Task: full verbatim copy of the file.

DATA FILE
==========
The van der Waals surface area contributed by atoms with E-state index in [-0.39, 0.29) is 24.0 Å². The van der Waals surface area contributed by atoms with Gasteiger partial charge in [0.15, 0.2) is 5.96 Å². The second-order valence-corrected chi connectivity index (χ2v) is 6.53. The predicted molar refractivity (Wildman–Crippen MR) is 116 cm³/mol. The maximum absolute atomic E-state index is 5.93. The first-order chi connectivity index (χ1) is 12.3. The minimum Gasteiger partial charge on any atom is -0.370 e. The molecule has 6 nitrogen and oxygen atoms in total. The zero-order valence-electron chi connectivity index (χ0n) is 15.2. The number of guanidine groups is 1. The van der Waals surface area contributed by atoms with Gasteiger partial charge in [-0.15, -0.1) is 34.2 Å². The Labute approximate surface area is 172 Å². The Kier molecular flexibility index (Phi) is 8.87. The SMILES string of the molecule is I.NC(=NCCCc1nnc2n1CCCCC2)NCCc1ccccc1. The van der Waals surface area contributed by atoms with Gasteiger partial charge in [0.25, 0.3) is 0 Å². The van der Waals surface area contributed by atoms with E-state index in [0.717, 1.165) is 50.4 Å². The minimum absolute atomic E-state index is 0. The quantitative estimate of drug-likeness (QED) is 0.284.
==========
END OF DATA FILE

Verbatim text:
The van der Waals surface area contributed by atoms with E-state index in [-0.39, 0.29) is 24.0 Å². The van der Waals surface area contributed by atoms with Gasteiger partial charge in [0.15, 0.2) is 5.96 Å². The second-order valence-corrected chi connectivity index (χ2v) is 6.53. The predicted molar refractivity (Wildman–Crippen MR) is 116 cm³/mol. The maximum absolute atomic E-state index is 5.93. The first-order chi connectivity index (χ1) is 12.3. The minimum Gasteiger partial charge on any atom is -0.370 e. The molecule has 6 nitrogen and oxygen atoms in total. The zero-order valence-electron chi connectivity index (χ0n) is 15.2. The number of guanidine groups is 1. The van der Waals surface area contributed by atoms with Gasteiger partial charge in [-0.15, -0.1) is 34.2 Å². The Labute approximate surface area is 172 Å². The Kier molecular flexibility index (Phi) is 8.87. The SMILES string of the molecule is I.NC(=NCCCc1nnc2n1CCCCC2)NCCc1ccccc1. The van der Waals surface area contributed by atoms with Gasteiger partial charge in [0.25, 0.3) is 0 Å². The van der Waals surface area contributed by atoms with E-state index in [0.717, 1.165) is 50.4 Å². The minimum absolute atomic E-state index is 0. The quantitative estimate of drug-likeness (QED) is 0.284.